"John Hines" wrote in message
It isn't hard, get a clear glass tumbler out of the kitchen, fill it
with pond water, shake up, and see how long it takes for the stuff to
settle out to the bottom.
A good idea if my pond existed anywhere but on and paper and in that muddy
hole I started digging in October. *laugh* I was hoping to design and build
this, and have it part of the pond from day one. I wonder if I could do a
test using some muddy water from the hole? Clearly it is much dirtier now
then the pond will ever get. I wonder if that would give a valid barometer
I realize that I have a mind block on a true settlement tank, so I am going
to beat that to death before I give in. I don't want to have nine or ten 55
gallons barrels in my yard. I don't want to dig holes to bury them. And I
don't want another 500 gallon pond (well maybe not).
Ok, so here are my current ideas...
One...A large rubbermaid the 30-40 gallon sized, sunk into the ground. Easy
to dig, easy to lift out if necessary. A second smaller rubbermaid 5-10
gallons. I cut out the sides of the smaller rubbermaid and cover it with
screen material. The pump goes in and the lid goes on. This gets sunk in the
larger rubbermaid, maybe sitting up on a cinderblock to keep it near the top
of the larger rubbermaid. Water is pump out of the smaller rubbermaid, which
pulls water into the larger rubbermaid.
Does anyone think this could work? If I am not concerned with a true
settlement tank and just want to keep the large particles from my pump, I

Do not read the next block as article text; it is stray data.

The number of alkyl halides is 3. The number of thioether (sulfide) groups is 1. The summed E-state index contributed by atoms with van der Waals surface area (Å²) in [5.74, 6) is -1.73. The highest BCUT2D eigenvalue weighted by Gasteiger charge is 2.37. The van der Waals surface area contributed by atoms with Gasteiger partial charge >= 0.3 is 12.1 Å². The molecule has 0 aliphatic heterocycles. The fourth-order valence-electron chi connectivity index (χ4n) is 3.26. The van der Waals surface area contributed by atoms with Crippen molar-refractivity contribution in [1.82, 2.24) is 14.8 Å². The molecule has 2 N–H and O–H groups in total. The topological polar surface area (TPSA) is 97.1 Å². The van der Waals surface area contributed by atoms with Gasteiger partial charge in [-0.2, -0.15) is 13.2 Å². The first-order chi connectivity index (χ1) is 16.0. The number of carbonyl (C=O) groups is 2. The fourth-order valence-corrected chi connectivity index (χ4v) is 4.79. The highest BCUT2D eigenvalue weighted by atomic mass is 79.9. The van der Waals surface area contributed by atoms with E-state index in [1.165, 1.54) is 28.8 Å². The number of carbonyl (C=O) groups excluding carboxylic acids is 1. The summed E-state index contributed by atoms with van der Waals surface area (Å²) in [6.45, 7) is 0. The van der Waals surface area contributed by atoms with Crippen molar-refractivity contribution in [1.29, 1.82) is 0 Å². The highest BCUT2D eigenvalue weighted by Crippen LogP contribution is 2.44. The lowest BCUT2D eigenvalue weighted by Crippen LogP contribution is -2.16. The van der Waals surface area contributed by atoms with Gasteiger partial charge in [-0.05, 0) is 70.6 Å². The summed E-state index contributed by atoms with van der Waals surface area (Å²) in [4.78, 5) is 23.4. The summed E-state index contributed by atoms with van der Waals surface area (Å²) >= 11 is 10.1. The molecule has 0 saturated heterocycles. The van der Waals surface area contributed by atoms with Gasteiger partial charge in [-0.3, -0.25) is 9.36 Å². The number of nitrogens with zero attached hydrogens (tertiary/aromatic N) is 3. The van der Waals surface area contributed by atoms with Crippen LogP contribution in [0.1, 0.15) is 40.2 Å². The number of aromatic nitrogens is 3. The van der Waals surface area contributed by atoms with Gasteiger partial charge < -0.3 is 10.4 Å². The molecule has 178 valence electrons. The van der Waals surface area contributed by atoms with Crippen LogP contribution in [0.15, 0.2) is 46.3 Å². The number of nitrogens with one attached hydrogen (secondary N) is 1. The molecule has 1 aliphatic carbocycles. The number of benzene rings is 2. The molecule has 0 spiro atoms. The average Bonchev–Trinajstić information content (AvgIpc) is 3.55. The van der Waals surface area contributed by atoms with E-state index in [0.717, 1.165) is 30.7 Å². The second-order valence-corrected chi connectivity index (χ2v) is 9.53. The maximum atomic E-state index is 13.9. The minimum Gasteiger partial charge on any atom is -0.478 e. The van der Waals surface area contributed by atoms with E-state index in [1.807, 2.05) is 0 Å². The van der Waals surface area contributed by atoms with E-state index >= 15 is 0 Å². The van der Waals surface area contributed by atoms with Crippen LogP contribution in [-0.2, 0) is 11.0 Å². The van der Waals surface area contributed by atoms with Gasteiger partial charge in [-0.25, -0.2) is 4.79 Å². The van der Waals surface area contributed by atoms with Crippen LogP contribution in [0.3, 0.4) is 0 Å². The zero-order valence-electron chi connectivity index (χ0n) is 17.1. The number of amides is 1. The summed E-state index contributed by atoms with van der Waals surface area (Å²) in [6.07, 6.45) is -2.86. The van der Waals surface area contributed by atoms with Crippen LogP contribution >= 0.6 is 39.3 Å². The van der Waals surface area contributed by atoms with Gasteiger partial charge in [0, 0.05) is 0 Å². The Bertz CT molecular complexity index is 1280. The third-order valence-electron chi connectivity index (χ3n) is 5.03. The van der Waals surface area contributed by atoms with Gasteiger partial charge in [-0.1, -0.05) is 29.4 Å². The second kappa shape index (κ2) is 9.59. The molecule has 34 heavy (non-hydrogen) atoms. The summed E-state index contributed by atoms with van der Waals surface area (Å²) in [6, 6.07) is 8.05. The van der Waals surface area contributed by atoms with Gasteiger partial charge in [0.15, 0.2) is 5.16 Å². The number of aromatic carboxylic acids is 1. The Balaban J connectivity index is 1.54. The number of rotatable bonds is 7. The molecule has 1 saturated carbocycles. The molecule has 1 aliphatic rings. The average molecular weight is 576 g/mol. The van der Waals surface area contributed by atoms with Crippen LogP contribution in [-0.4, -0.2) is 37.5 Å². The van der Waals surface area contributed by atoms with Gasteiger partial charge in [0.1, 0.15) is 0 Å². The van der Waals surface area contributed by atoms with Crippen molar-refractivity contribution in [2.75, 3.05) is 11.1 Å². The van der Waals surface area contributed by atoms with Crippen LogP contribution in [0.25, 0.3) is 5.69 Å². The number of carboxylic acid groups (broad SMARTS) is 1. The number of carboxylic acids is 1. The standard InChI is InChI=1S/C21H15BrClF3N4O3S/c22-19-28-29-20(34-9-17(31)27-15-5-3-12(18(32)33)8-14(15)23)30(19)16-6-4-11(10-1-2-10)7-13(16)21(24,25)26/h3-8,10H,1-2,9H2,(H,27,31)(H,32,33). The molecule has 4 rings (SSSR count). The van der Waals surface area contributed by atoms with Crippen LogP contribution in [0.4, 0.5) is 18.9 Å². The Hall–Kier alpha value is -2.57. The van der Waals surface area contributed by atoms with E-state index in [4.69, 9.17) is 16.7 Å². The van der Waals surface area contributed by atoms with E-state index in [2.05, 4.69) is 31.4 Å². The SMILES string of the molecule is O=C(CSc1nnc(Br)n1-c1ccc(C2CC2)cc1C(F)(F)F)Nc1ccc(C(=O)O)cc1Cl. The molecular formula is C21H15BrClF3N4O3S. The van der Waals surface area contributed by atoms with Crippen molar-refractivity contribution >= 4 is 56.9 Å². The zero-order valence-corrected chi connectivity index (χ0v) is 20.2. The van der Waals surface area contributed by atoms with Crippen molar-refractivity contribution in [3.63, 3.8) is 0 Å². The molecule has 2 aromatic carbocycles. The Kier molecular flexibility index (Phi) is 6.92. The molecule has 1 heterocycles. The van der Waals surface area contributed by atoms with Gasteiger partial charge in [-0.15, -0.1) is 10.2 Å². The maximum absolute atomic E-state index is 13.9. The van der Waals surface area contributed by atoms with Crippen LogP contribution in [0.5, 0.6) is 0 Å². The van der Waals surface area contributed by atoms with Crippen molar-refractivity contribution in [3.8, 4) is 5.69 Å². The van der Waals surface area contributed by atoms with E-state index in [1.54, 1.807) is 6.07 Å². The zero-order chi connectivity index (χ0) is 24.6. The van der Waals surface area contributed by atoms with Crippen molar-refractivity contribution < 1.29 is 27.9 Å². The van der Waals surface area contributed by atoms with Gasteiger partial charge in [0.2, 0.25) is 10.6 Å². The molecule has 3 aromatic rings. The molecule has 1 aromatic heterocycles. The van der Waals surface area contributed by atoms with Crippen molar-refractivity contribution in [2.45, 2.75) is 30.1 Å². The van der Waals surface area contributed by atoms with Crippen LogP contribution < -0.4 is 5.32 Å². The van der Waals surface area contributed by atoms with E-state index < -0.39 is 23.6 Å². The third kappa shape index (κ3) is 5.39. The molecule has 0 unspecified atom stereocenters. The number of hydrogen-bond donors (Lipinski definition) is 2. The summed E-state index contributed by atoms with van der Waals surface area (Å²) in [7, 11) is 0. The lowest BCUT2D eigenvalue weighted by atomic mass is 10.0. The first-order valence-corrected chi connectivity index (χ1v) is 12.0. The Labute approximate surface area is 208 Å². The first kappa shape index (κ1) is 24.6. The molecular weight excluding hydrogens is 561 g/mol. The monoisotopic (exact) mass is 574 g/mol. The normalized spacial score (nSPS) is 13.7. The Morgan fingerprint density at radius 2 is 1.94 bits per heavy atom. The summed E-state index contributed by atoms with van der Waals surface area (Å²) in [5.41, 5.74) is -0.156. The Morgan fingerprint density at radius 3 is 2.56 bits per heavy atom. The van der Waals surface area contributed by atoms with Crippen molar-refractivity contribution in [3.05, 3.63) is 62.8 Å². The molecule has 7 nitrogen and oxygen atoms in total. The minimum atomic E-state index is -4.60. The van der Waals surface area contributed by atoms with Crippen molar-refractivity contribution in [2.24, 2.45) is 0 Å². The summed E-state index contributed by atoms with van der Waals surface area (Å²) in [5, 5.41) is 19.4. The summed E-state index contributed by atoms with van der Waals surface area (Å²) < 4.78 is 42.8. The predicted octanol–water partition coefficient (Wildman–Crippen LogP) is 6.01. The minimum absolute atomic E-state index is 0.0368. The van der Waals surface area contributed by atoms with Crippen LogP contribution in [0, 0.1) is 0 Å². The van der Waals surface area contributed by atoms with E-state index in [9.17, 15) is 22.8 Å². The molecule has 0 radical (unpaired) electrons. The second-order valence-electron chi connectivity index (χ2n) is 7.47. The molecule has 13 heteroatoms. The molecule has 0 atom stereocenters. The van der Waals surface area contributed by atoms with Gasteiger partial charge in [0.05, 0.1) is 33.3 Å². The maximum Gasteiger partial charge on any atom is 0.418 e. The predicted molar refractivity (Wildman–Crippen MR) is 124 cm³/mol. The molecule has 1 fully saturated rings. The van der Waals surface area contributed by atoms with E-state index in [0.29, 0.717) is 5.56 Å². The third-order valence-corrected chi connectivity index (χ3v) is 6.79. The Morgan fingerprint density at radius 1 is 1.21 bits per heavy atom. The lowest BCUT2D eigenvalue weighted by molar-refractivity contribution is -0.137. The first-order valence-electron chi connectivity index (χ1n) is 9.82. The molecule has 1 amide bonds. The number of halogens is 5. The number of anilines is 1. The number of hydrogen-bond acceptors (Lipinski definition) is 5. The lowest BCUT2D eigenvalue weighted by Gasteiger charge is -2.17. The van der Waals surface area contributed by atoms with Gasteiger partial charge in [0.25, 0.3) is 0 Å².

figured this small and simple setup could provide the needed slow down.
Second idea. Two five gallon buckets. Again, sunk in the ground. Pump sits
in one. The other is fed from the bottom. Screening is placed in the top of
the first and the water flows out a pipe in the top of the first bucket and
down into the bottom of the second bucket. Again, just enough to keep large
particles out of the pump. The pump raised off the bottom of the second
bucket then pumps to the veggie filter. Again...easy to dig...easy to lift
To sum it up, it takes a while, so the settling rate is how much (%)
settles out per minute.
Zactly. If only I could know this from a book.
That will work. Try my test in the first point., a few minutes will
allow a great percentage of stuff to settle out.
The idea of the settlement tank is to get the big stuff out.
Right! So I wonder if a multi chamber unit, that is small in size (a la, my
original 4-5 five gallon bucket idea) but has numerous fallout chambers
would provide the needed large particle drop out, purely based on the large
particles being less likely to survive an up and down churning of water.
Filtering needs to be done in stages,
first you screen out the fish,
then the largest items,
then the smaller items,
and so on.
I like that run down. *laugh*
A settling tank is for the larger, coarser, heavier items, a prefilter
to a finer filter, like the veggie filter.
I plan to keep my veggie fliter to a shallow foot or so in depth. So again,
I wonder if I even need a settlement tank. I wouldn't mind having to clean a
1 foot deep pond out every now and then. I would think it would be fairly